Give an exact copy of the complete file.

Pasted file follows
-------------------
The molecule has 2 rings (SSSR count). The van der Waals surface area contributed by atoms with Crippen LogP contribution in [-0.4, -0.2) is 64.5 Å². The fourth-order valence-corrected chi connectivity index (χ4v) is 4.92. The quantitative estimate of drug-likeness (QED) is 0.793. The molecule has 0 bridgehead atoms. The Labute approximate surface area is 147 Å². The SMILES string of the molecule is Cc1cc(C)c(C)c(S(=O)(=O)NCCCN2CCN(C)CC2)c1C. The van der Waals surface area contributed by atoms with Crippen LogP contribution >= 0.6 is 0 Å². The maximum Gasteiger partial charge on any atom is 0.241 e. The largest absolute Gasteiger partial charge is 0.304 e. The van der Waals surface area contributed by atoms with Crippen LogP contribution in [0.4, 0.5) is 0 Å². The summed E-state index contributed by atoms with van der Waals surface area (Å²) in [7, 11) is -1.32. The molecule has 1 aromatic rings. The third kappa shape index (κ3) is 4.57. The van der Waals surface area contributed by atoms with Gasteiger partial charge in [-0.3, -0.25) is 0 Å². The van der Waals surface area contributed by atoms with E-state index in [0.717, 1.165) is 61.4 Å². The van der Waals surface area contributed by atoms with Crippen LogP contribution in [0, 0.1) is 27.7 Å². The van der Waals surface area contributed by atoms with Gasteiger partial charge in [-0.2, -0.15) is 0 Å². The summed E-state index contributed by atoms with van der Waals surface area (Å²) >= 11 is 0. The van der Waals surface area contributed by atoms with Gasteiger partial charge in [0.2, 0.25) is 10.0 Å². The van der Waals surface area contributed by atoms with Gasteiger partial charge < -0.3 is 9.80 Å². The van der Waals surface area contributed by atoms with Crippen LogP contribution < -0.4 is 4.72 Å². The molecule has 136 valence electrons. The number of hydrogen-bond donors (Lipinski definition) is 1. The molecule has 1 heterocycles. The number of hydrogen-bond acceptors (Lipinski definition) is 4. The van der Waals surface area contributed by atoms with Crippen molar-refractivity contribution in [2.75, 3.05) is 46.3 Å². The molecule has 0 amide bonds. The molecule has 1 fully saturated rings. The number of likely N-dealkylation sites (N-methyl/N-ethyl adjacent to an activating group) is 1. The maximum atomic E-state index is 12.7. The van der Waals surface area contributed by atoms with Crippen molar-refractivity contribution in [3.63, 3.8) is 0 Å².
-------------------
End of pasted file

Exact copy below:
The molecule has 2 rings (SSSR count). The van der Waals surface area contributed by atoms with Crippen LogP contribution in [-0.4, -0.2) is 64.5 Å². The fourth-order valence-corrected chi connectivity index (χ4v) is 4.92. The quantitative estimate of drug-likeness (QED) is 0.793. The molecule has 0 bridgehead atoms. The Labute approximate surface area is 147 Å². The SMILES string of the molecule is Cc1cc(C)c(C)c(S(=O)(=O)NCCCN2CCN(C)CC2)c1C. The van der Waals surface area contributed by atoms with Crippen LogP contribution >= 0.6 is 0 Å². The maximum Gasteiger partial charge on any atom is 0.241 e. The largest absolute Gasteiger partial charge is 0.304 e. The van der Waals surface area contributed by atoms with Crippen LogP contribution in [0.4, 0.5) is 0 Å². The summed E-state index contributed by atoms with van der Waals surface area (Å²) in [7, 11) is -1.32. The molecule has 1 aromatic rings. The third kappa shape index (κ3) is 4.57. The van der Waals surface area contributed by atoms with Gasteiger partial charge in [-0.3, -0.25) is 0 Å². The van der Waals surface area contributed by atoms with E-state index in [0.717, 1.165) is 61.4 Å². The van der Waals surface area contributed by atoms with Crippen LogP contribution in [0, 0.1) is 27.7 Å². The van der Waals surface area contributed by atoms with Gasteiger partial charge in [-0.2, -0.15) is 0 Å². The summed E-state index contributed by atoms with van der Waals surface area (Å²) >= 11 is 0. The van der Waals surface area contributed by atoms with Gasteiger partial charge in [0.2, 0.25) is 10.0 Å². The van der Waals surface area contributed by atoms with Gasteiger partial charge < -0.3 is 9.80 Å². The van der Waals surface area contributed by atoms with Crippen LogP contribution < -0.4 is 4.72 Å². The molecule has 136 valence electrons. The number of hydrogen-bond donors (Lipinski definition) is 1. The molecule has 1 heterocycles. The number of hydrogen-bond acceptors (Lipinski definition) is 4. The van der Waals surface area contributed by atoms with Crippen molar-refractivity contribution in [2.75, 3.05) is 46.3 Å². The molecule has 0 amide bonds. The molecule has 1 fully saturated rings. The number of likely N-dealkylation sites (N-methyl/N-ethyl adjacent to an activating group) is 1. The maximum atomic E-state index is 12.7. The van der Waals surface area contributed by atoms with Crippen molar-refractivity contribution in [3.63, 3.8) is 0 Å².